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Mumbai Diary: Friday Dossier

Updated on: 30 September,2022 06:04 AM IST  |  Mumbai
Team mid-day |

The city - sliced, diced and served with a dash of sauce

Mumbai Diary: Friday Dossier

Pic/Pradeep Dhivar


The big catfight


Two leopards in Byculla zoo playfully take a go at each other



Rooted in a majlis


Kunal Kapoor with Manzilat Fatima
Kunal Kapoor with Manzilat Fatima

This diarist learnt that chef Kunal Kapoor recently tasted majlisi kebab — a dish dipped in history — for only the second time in his life. It happened at Kolkata-based home chef Manzilat Fatima’s terrace dining space, Manzilat’s. “The chef was in the city to visit a few popular joints that his team had chalked out. The visit was part of the content-curation for his social media handle. He wanted to taste my biryani and a lesser-known variety of kebab while focussing on how Awadhi food ties Kolkata with Lucknow,” said the great granddaughter of then King Wajid Ali Shah. She told this diarist that the fun-filled evening kept gyrating into conversations about food. “The majlisi kebab is specific to Shia Muslims as it’s a dish served at the end of a congregation called majlis — a gathering that observes the martyrdom of the Prophet’s grandson in Karbala. At the end of the mourning session, it is served with roti, paratha or sheermal,” she explained, adding that having been able to make the dish for Kapoor felt satisfying.

Shining a light

A spread from Dori. PIC COURTESY/KAAMNA PATEL
A spread from Dori. PIC COURTESY/KAAMNA PATEL

The third edition of Jakarta International Photo (JIP) had called for entries on its theme, Revival. We were thrilled to learn that Mumbai-based artist Kaamna Patel’s Dori, which captures the relationship between her Ba and Dada, was selected for the exhibition. “Dori was conceived as a gift for my grandparents and went through many stages before it became a photobook. It’s great to have Dori among other books from Southeast Asia. Readers identified with my grandparents in relation to their own. The photobook reinforces the fact that telling your story can build bridges,” Patel told us.

New beginnings for Sassoon

A gable on the roof of the library and a restored chandelier
A gable on the roof of the library and a restored chandelier

An admirer of the city’s distinct architectural façades, this diarist was slightly concerned upon spotting repairs at the David Sassoon Library and Reading Room in Kala Ghoda. Thankfully, the repairs are part of efforts to restore the roof of the heritage building.  Abha Narain Lambah, principal architect of the project, said that a key part of the restoration was to work on the sloping roof.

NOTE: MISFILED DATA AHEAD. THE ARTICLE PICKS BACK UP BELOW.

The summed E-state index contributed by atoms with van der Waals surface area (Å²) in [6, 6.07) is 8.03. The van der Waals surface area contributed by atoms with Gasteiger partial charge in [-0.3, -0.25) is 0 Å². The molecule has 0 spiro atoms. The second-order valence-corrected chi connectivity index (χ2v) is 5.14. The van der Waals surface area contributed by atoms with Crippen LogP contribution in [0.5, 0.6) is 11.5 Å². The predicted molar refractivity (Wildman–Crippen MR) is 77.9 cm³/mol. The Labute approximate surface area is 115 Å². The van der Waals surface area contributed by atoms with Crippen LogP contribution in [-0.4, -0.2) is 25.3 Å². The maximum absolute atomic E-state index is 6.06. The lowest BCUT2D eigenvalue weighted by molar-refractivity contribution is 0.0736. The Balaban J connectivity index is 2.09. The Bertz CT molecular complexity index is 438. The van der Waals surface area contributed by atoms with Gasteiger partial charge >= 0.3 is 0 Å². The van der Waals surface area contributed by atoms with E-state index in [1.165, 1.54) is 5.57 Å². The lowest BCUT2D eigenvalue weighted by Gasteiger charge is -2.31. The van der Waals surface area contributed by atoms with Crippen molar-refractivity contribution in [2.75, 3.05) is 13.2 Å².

Abha Narain Lambah at the landmark
Abha Narain Lambah at the landmark

“There were a few old photos of the Kala Ghoda that show the sloping roof. Using this and some old drawings from the library, we worked on the restoration,” she said. Lambah’s team also ensured authenticity by using materials such as basalt stone from Malad and the whitish Porbandar stone to align with the original construction. Not just the roof, the library will also have its original chandeliers, furniture and reading room completely restored by May next year. “It is a landmark and a World Heritage Site, and we wanted to work comprehensively,” she signed off.

The lit long list

The JCB Prize for Literature 2022 longlist has been released with a list of 10 titles including Easterine Kire’s Spirit Nights, Geetanjali Shree’s Tomb of Sand, Manoranjan Byapari’s Imaan and Anees Salim’s The Odd Book of Baby Names. The translation-heavy list is a metaphor for contemporary India, the team notes. Janice Pariat (below), poet, writer and a member of the 2022 jury for the prize, shared, “We have travelled the length and breadth of the Indian Subcontinent, and marvelled at the wealth of literary and storytelling traditions that the country has to offer. We are particularly thrilled that Indian writing in translation is this most exciting space, and that we have been able to enjoy such a wealth of it this year.”

The times they are a-changin’

A gig in a gallery? That’s as unprecedented as a horse in a bar. But artiste Zervaan Bunshah’s performance at Chemould Colaba this evening will welcome audiences to a similar unusual act. “I am looking forward to an organic interaction with the audience. I will sing, crack them up with my jokes and chat,” said Bunshah, who doesn’t want to be put in a box. The SoBo gallery was conceived with a refreshing approach, where art didn’t need to belong in watertight compartments. “He represents a new generation of Parsi artistes who take their representation in their own hands. We wanted to have a platform for such alternate voices from the community and build on the tradition of Parsi natak and humour,” said show curator Sarica Robyn Balsari.

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